Gaming chairs are commonplace these days, there are high-end models, and there are plenty of cheap foreign knockoffs. The standard pricing for one of these bad-boys is usually in the range of $250-$400, with higher-end chairs offering a plethora of features.
What happens when gaming chairs go well above the $400 price-point? Are they total wastes of money or is there a market for ultra-premium models? Well, Noblechairs makes one thing clear, you can’t put a price on quality.
I happened to meet the Noblechairs team at E3. They invited me to rest my weary feet for a bit and kick back in one of their chairs. While the team seemed friendly, the brief moment I spent in their Icon chair seemed like it was still and uncomfortable. Their PR person told me to connect with them after the show, so we could arrange for a review. I figured it wouldn’t hurt to try.
When the Noblechair Icon arrived at my house, I was surprised that the box was slightly bigger than the Ewin Flash gaming chair that I had also received around the same time. While the Ewin boasted a unique design and was supposed to be a bit wider, the Noble Icon was designed uniquely and wasn’t pushed with a ton of fancy buzzwords. Assembly was relatively straightforward, with the most significant issue being that the backrest arm bracket was really tight, causing a struggle to get it set at the correct angle.
Upon completion of assembly, I was greeted by a beautiful and amazingly designed chair that matched form and function with comfort. Simply put, this chair is amazing. Now, as I gush about how great of an experience it is putting my butt in this chair, your next logical follow-up should be “Josh, why is it so good?” So here’s a list of why I like it.
“Noblechair Icon is real leather, not this faux leather or pleather you find out there in similar gaming chairs.”
So, the Noblechair Icon is real leather, not this faux leather or pleather you find out there in similar gaming chairs. This is genuine, smelly, comfortable-on-the-skin leather. Yeah, I could have definitely let the chair air out for a day before sitting in it, but it’s so comfortable that it didn’t matter. Here’s the funny thing I realized about real leather, it doesn’t seem like the substitution is a big deal until you can freely swap from a real to fake. After doing that, the Ewin Flash simply felt a bit cheap in comparison. Maybe that is because it actually is a bit cheaper.
I expected the backrest of the Noblechair Icon to be a little lacking, primarily because the chair lacked all the curves and contours of other models. Of course, I was wrong because the curves are still there, but they are also much more subtle, allowing you to adjust your position without suddenly feeling like you were sitting in your chair wrong. The Icon enabled me to sit in the chair in a variety of ways without feeling like a round peg in a square hole. The armrests offer the typical amount of movement that should be expected with a nice chair., there aren’t any hard plastic pieces to take away from the aesthetics. As a matter of fact, the adjustment buttons on the armrests that allow for movement are actually metal and are flush with everything else, so there is no risk of catching.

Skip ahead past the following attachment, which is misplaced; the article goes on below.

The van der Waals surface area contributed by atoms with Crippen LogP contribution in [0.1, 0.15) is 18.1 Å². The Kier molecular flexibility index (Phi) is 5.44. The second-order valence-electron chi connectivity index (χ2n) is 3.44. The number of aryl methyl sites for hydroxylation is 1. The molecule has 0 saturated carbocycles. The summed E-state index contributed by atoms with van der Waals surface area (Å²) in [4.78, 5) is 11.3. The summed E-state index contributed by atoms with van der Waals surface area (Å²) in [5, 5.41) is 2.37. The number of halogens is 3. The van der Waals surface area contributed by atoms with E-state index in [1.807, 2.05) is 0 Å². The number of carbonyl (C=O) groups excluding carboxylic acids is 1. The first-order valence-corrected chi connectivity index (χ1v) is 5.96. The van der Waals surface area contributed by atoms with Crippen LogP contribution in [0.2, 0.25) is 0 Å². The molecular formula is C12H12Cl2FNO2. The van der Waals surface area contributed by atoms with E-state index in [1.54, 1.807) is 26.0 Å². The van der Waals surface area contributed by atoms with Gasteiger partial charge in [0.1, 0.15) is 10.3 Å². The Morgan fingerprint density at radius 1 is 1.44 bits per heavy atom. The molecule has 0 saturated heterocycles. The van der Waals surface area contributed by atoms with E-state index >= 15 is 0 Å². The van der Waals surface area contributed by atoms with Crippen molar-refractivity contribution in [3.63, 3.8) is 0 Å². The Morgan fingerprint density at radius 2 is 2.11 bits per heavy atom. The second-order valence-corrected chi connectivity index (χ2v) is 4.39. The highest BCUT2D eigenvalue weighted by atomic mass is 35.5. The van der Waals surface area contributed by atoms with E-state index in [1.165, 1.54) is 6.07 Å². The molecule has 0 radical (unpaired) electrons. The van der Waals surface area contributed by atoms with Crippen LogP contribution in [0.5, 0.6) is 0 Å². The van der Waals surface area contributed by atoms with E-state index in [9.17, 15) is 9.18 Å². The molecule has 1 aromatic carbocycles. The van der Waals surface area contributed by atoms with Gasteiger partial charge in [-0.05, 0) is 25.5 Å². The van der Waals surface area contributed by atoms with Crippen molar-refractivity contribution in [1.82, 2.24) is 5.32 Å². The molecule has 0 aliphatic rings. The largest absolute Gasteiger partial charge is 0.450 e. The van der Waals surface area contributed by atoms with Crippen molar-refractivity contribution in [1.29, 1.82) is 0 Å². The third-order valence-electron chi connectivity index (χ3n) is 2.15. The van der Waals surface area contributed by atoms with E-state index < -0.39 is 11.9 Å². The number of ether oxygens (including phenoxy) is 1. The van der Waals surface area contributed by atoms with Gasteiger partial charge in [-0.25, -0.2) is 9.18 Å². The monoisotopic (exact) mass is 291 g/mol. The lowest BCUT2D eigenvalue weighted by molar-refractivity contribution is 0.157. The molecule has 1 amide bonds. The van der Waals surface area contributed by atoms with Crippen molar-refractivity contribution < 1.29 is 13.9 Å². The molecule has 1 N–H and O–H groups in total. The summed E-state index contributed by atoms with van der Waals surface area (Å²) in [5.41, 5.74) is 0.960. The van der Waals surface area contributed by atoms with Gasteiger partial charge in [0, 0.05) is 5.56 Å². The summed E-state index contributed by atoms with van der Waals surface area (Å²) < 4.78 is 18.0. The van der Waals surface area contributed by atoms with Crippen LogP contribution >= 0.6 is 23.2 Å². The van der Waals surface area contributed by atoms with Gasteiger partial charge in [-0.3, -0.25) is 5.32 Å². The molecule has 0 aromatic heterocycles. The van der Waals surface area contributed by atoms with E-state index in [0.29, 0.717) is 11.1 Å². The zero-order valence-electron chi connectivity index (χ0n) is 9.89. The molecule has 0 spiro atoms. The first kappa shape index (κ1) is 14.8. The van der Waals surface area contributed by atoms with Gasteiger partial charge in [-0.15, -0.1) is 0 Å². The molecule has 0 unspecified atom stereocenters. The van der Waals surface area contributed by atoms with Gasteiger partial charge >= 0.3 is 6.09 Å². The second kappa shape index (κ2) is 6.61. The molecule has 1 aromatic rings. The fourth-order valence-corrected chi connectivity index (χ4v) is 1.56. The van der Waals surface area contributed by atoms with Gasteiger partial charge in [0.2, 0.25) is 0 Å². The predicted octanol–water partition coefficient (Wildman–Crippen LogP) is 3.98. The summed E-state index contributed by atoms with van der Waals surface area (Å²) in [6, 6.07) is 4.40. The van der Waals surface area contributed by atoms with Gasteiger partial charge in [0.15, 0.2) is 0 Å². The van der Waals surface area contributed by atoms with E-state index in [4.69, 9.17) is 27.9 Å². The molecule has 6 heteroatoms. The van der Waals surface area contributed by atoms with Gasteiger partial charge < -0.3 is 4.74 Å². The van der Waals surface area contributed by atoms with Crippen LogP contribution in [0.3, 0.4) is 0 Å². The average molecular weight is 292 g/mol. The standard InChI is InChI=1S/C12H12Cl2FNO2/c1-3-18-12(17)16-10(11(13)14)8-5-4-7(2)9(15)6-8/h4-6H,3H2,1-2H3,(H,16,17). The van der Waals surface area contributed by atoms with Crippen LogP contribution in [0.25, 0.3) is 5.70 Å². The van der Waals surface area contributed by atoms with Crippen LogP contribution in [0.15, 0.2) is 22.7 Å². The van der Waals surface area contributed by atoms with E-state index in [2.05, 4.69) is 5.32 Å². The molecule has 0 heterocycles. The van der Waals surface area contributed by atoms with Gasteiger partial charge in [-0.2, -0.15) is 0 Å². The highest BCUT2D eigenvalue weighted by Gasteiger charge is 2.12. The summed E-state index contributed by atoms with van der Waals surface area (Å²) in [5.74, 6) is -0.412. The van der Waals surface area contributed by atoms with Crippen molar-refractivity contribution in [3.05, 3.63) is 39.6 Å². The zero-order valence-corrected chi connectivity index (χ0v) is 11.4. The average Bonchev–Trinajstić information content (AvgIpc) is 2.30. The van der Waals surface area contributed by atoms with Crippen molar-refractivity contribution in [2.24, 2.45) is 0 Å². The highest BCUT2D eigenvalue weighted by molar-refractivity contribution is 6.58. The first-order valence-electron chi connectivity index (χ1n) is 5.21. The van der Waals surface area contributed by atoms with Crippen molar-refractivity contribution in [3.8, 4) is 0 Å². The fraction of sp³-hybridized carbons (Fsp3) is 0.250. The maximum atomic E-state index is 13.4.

“You don’t feel like the chair was designed to race around a track. Instead, you feel like the chair was designed to comfort and pamper your body.”
The pleated chair is absolutely incredible, as a matter of fact, I love just sitting in the chair and relaxing. The chair isn’t the standard racer-design. Instead, the chair is designed off of high-end luxury vehicles. You don’t feel like the chair was designed to race around a track. Instead, you feel like the chair was designed to comfort and pamper your body as you trust the chair to provide the luxury your body deserves. It’s incredible and the fact that it is real leather makes it that much more comfortable. Let’s be honest; everyone ends up playing games in their underwear or less.
I put the chair through the same tests that I put the Ewin Flash through, including the “plop and drop” test that resulted in the base of the chair breaking. The Noble Icon didn’t lose any integrity or start to wobble. The chair’s casters didn’t warp or stick, and the armrests still stay in place after considerable movement.
I decided to push the chair to limits and let my kids sit in the chair with me, trying to push weight limits a bit further and see if the chair failed. It did not. In fact, the chair is wide enough that I can have both my kids sit in my lap or sit by myself in the chair with sitting “Indian style.”
If there’s any complaint here, and it really isn’t serious, it is that the head pillow and lumbar pillow are not fantastic. The head pillow loops around the top of the chair, it stays in place and is super comfy. The biggest issue with that is that the ultra-plush pillow picks up dandruff and dog hair like no other and doesn’t adjust well. The lumbar pillow is just there. There’s no way to secure it in place and half the time I end up sitting on it and warping it all silly. It’s also super soft and leaves a butt-print when I do this. Awkward.
Overall, if I were given an open budget and was told to buy a gaming chair, the Noble Icon chair did nothing but impress. They make other chairs too, one that is much more designed like a “traditional” gaming chair, so there are plenty of options from Noblechairs. The Noblechair Icon may be expensive, and the price can be off-putting, but this is literally the best thing I’ve ever put my butt in.
A sample unit was provided to KnowTechie for the purpose of this review.